All campgrounds in Kings Canyon National Park are now closed until further notice. - The Kings Canyon Visitor Center will be open with modified hours: 10 a.m.-5 p.m. - The General Grant Tree, Panoramic Point, park trails, John Muir Lodge, Grant Grove Cabins, restaurant, market, and gift shop are open.

Recreation opportunities on the Hume Lake Ranger District have been impacted by the Rough Fire. Stony Creek Village Resort will be open for day use through the Labor Day weekend. Montecito Lake Resort is closed.

Fire crews are coordinating closely with agency resource advisors to protect natural and cultural resources at risk in Converse Basin. Approximately 12,000 feet of hose has been placed to protect the Boole Tree, Chicago Stump and sensitive wildlife habitats in that area. Relics of both prehistoric and historic use remain in the grove, but remember; all these items are protected by law and must remain in the woods. The oldest verified sequoia stump is in Converse Basin Grove and is just over 3,200 years old.

Giant Sequoias are different from most trees in that they need periodic wildfire to clear soil and vegetation in order for them to reproduce.

The Chicago Stump was originally known as the General Noble Tree. In 1897, it was cut down into sections and reassembled at the Chicago World's Fair. This magnificent display was referred to as the "California Hoax," because of widespread skepticism that a species as big as the giant sequoia ever existed.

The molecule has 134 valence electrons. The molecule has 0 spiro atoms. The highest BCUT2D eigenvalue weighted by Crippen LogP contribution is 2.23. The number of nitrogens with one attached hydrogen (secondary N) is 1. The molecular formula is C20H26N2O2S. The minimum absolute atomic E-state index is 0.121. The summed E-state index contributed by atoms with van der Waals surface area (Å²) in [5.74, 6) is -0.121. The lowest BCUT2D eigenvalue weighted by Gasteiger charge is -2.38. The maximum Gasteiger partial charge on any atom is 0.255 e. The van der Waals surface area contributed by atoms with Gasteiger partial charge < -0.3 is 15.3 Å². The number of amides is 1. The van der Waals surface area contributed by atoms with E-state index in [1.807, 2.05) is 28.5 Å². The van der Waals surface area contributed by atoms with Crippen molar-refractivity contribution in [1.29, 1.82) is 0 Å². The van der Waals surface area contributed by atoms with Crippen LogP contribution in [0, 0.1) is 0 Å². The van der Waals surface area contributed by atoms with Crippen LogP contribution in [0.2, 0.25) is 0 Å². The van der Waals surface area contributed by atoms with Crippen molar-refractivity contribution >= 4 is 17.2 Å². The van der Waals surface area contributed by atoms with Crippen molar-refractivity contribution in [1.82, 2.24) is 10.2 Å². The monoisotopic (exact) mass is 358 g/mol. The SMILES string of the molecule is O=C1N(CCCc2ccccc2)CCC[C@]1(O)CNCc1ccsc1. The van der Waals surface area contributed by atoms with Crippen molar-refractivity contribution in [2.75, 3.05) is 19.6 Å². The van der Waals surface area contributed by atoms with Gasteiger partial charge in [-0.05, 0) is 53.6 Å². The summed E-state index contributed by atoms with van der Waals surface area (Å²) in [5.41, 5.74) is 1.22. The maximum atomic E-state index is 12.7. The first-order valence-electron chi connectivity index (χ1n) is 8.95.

The Boole Tree is a giant sequoia in Converse Basin grove in Sequoia National Forest, in the edge of Kings Canyon, 5 miles (8 km) from Grant Grove in Kings Canyon National Park in the Sierra Nevada in eastern California. Converse Basin used to be a large grove, but was logged of most of its giant sequoias between 1892 and 1918.

Due to current fire conditions, fire closures and/or restrictions on public lands are expected for the 2015 hunting season. If you plan to hunt on U. S. Forest Service lands this year, it is important to monitor the individual forest's websites for updates on forest closures and contact the California Department of Fish and Wildlife.

High Sierra Off-Highway Vehicle (OHV) Program called in to support firefighters. With modified Jeeps and ATV's this crew helps bring equipment and people to the North Zone of the fire.

United States Forest Service mules and pack strings from the Sierra National Forest are currently assigned to the north side of the Rough Fire. For over 150 years packers and their stock have worked for the forest service. The USFS has utilized pack stock since their inception over 100 years ago. Today USFS pack strings are still working in our public lands to support fire crews, trail crews and other resource related entities that perform their duties within Roadless areas.

The suppression strategy for the Rough Fire will utilize a combination of direct, indirect and point protection. A key element of the plan is flexibility and the ability to apply the right resource, to the right task, at the right time, for the right duration. It is understood fireline will be constructed only where it is feasible and safe to do so. It is the responsibility of the Incident Commander and their staff to work with the Agency Administrators to ensure the plan is regularly reviewed and updated.

Basic Information

Size: 81,549 Acres

Containment: 25 percent

Total Personnel: 1,901
Related Topics:
wildfirefireforest firefresno countyKings Canyon National ParkSequoia National ParkHume Lake